- The German digital bank N26 is has blamed Brexit
for its decision to pull out of the UK and close more than 200,000 customer
- The lender has given customers less than two
months to move their money, with all UK accounts to be closed by 15 April. It
has also stopped offering new accounts to UK residents.
- The move comes less than 18 months after the
Berlin-based firm launched in the UK. It had about a dozen employees in the UK,
with the rest of the business run remotely from the German capital.
- The “challenger bank”, which has attracted
investors including the US and Hong Kong billionaires Peter Thiel and Li
Ka-shing, and the Chinese tech giant Tencent, blamed Brexit for its decision to
leave the UK.
- “The timings and framework outlined in the EU
withdrawal agreement mean that the company will in due course be unable to
operate in the UK with its European banking licence.”
Brexit on Amazon
- Post-Brexit transition border checks could cause
fresh food supply problems, an industry body has warned.
- Shoppers will notice the supply issues next
January unless there is a “massive upgrade” in border facilities, the
British Retail Consortium said.
- The warning came after cabinet minister Michael
Gove said that border checks are “inevitable” after the Brexit
transition period ends on 31 December.
- Officials said firms have enough time to prepare
for the changes.
- Border checks could quickly cause hold-ups at
Channel ports of thousands of trucks, including those carrying fresh food, the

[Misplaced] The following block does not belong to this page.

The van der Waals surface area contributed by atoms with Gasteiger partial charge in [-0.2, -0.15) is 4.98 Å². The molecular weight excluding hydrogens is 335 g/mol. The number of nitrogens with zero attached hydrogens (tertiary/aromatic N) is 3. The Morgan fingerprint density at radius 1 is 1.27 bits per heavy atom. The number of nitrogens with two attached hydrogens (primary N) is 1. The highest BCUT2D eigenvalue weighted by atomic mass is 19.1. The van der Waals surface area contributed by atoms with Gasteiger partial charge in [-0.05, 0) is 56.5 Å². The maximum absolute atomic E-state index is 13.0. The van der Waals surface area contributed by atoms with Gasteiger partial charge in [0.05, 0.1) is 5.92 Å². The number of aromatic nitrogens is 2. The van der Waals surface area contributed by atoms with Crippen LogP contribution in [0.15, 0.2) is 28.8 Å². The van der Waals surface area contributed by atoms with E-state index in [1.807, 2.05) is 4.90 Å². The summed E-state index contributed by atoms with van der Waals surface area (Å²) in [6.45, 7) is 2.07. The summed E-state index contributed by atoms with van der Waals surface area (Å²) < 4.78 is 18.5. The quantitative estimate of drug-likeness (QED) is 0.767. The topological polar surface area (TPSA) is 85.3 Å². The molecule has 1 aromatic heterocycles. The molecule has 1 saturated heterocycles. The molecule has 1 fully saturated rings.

- The government will have to “move
fast” to put in place the necessary border infrastructure and staff to
cope with those checks by the end of the year, it said.
- If it doesn’t, “consumers in the UK will
see significant disruption, particularly in the availability of fresh fruit and
vegetables” the BRC’s director of food and sustainability Andrew Opie
- Bank of England Governor Mark Carney spoke to
lawmakers in the upper house of Britain’s parliament on Tuesday, little more
than a month before his scheduled departure from the central bank.
- On Brexit:
- “The judgement on productivity is more of the
same in effect.”
- “The lack of investment in recent years and the
prospect of some reorganisation of this economy as we move to the new
relationship with the European Union within 12 months, with the frictions that
come with that come some weight on short-term productivity.”
- “The equivalence regime in the EU is a
relatively unstable equivalence regime. In other words, equivalence can be
withdrawn on relatively short notice.”